By Kathy Fagan

Featured Art: Alfred Sisley by Pierre-Auguste Renoir

If it’s been ten times it’s been forty-five
I’ve checked the man out in the car behind
mine, teeth bared, laughing in my rearview.

I cannot stop myself from watching him,
sun full on his face. He’s all alone—
we are, among our fellow rush commuters—

and then it dawns on me: it’s Mr. Cahill
from sixth grade, my first male teacher (heart, be still!),
who taught sex ed to us in ‘69,

in Catholic school, till someone narked and he
was gone for good. Those days, we venerated
the venereal, reciting sex words right

out loud: Vagina, Penis, Testes, Clit,
plain as the state capitals up and down
each aisle. I lived for the sight of him. And he,

for kindergarten teacher Miss Appell,
who had no sexual parts as far
as we could tell. He liked the shy girls best,

the ones my mom called “pretty on the inside,”
the kind a man could marry. I’d wished to be the
other kind. Then Mr. Cahill changed

all that. And here he is, returned at last,
past middle age, full head of hair, his teeth
intact, gleeful at the wheel of a Honda

Civic, red (Father always said
he was a Communist); and sure enough,  when
traffic moves he whips around me faster

than you’d think a Civic could. I can’t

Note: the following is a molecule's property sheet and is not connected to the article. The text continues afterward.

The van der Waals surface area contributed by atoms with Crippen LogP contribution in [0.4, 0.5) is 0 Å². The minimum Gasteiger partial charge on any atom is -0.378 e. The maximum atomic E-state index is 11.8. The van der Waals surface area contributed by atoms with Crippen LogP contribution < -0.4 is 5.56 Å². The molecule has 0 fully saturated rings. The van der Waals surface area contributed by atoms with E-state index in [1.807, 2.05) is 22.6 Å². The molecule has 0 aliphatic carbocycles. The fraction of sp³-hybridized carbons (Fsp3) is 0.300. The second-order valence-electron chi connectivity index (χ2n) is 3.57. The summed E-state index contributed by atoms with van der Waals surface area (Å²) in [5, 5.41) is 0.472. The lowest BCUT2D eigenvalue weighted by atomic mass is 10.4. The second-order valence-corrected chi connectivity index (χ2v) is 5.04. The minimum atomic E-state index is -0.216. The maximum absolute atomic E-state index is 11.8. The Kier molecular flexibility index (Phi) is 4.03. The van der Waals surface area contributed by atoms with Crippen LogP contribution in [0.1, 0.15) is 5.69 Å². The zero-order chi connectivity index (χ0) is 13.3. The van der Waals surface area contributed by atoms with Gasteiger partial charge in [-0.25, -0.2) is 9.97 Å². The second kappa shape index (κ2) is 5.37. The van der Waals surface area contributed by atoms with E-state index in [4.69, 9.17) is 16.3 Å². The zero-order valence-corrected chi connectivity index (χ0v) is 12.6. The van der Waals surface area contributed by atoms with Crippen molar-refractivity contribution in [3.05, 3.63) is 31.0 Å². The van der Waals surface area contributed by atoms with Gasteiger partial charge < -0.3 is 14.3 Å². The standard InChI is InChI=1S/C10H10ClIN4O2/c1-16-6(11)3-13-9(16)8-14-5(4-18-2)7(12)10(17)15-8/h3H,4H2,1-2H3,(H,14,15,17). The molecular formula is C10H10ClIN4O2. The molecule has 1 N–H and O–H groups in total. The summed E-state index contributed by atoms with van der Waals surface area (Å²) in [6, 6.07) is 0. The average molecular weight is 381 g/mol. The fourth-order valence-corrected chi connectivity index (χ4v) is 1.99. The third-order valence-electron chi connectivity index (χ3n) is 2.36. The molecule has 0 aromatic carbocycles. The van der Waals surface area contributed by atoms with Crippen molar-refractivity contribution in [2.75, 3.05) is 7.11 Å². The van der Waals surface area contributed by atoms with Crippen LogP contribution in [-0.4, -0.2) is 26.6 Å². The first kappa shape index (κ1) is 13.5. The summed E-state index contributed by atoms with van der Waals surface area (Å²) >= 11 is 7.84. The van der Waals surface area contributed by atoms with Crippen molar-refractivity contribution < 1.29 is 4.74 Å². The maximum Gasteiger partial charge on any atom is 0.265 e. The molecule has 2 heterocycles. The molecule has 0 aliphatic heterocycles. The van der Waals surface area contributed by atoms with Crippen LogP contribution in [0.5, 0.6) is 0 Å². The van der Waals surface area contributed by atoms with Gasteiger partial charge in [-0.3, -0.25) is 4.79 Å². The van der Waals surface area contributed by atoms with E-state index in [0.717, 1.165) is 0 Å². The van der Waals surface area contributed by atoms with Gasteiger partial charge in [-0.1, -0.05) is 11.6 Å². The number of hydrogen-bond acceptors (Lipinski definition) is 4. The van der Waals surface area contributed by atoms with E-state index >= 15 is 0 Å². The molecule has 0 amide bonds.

keep up. O rebel hero: Fellatio,
Intercourse, Cunnilingus, Fuck.

How could we know a tattle then could get
you sent to Nam? He drove too fast there, learned to
like talk radio almost as much

as rock and roll. What strikes his funny bone
this morning would be just another shock
jock, talking trash. Sex has turned us rich

or dead or funny, but it turns nobody
bad, as Sister Carol said I’d be
if I kept mum. Love does that, Mr. C.

Inside. Love made a potty-mouth of me.

Kathy Fagan’s fifth book, Sycamore (Milkweed, 2017), was a finalist for the 2018 Kingsley Tufts Award. Milkweed will publish her new book, Bad Hobby, in 2022. She has received fellowships from the NEA and the Ohio Arts Council. Recent work has also appeared in Poetry, Tin House, and The Nation. Fagan directs the MFA Program at The Ohio State University in Columbus, Ohio, where she serves as series co-editor for the OSU Press/Wheeler Poetry Prize.

Originally appeared in NOR 4

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